a) The matter directly and substantially in issue in the subsequent suit must be the same matter which was directly and substantially in issue in the former suit.

b) The former suit must have been a suit between the same parties or between parties under whom the parties to the subsequent suit claim.

c) The parties in the former suit must have litigated under the same title.

d) The Court which decided the former suit must have been a competent Court to try the subsequent suit.

e) The matter directly and substantially in issue in the subsequent suit must have been heard and finally decided by the Court in the first suit.

14. In the present case, from the portion extracted from the Judgment in O.S.No.393 of 1987, it is very clear that the issue focussed was regarding the title of Thirupathy to succeed to the estate of original owner Muthukaruppan Chettiyar as his lineal descendant and the same was finally decided against him and the Court which decided the earlier suit is competent to try the same. Since the plaintiff in the earlier suit and the first defendant in the present suit are litigating under the same title and the issue that was raised by the appellant in the present suit was finally decided against the appellant's predecessor in interest in the previous suit, this Court has no hesitation to hold that the previous suit in O.S.No. 393 of 1987 has become final and it will operate as res-judicata so as to prevent the appellant from claiming title as a purchaser from the vendee of Thirupathy Chettiyar.

15. The submission of the learned counsel for the appellant relying upon the Section 42 and 43 of Indian Evidence Act is held misconceived. Section 40 of the Indian Evidence Act reads as under:-

40.Previous Judgments relevant to bar a second suit or trial. - The existence of any Judgment, order or decree which by law prevents any Court from taking cognizance of a suit or holding a trial is a relevant fact when the question is whether such Court ought to take cognizance of such suit, or to hold such trial.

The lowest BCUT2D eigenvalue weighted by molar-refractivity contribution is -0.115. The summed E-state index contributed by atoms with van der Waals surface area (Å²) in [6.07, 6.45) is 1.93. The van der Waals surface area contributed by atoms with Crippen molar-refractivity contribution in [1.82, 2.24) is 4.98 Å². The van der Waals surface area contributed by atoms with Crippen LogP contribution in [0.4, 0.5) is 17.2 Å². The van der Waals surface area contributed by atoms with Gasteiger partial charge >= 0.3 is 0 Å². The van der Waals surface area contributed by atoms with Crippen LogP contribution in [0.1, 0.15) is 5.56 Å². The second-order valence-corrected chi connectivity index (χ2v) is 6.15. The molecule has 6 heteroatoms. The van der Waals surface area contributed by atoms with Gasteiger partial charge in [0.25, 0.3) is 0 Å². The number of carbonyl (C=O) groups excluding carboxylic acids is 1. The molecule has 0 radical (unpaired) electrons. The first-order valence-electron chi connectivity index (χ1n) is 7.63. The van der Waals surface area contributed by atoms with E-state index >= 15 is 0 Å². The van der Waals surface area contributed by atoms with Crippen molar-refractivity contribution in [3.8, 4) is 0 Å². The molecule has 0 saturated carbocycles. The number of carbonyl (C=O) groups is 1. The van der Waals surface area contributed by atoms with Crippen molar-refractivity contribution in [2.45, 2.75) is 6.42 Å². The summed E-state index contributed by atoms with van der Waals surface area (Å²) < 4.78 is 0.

The Judgment in the previous suit is admissible in evidence, to prove that the Judgment in the previous suit will operate as resjudicata, Section 11 of C.P.C., specifically bars second suit. Further, Section 43 of Indian Evidence Act, reads as under:-

Judgments, etc., other than those mentioned in Sections 40 to 42, when relevant.- Judgments, orders or decrees, other than those mentioned in Sections 40, 41 and 42 are irrelevant, unless the existence of such Judgment, order or decree, is a fact in issue, or is relevant under some other provisions of this Act.

Thus for the purpose of showing that an earlier Judgment of a competent Court operates as res-judicata and that the second suit is barred by virtue of Section 11 of C.P.C., the said fact can be established only by production of such Judgment or Decree. The submission of the learned counsel for the appellant is therefore wholly misconceived.

16. The learned counsel for the appellant relied upon the Judgment of the Honourable Supreme Court reported in AIR 1971 SC 1865 (S.T.Khimchand V. Y.Satyam), for the proposition that marking of a document as an exhibit does not dispense with its proof. In the present case, the fact that the appellant's predecessor in interest filed a suit earlier and failed to establish his right as against the legal heir of Muthukaruppan Chettiyar is not disputed. The appellant himself has admitted the Judgment in the previous suit. In such circumstances, the certified copy of a Judgment of Civil Court, between the predecessors in interest of the litigants in the present case, as specifically pleaded by the respondent is proved and the arguments of the learned counsel for the appellant is untenable.

17. For the above reasons, the questions of law raised by the appellant in the present appeal and the points argued by the learned counsel for the appellant are unsustainable. The findings of the Court below are supported by material documents and evidence. The concurrent findings of fact cannot be interfered with by this Court nless the findings are perverse or without any material. The appellate Court has dealt with all the issues in the light of the pleadings and evidence of both sides independently and dismissed the appeal, after holding title and enjoyment in favour of the plaintiff.

18. In the above circumstances, the Second Appeal is dismissed. However, there is no order as to cost.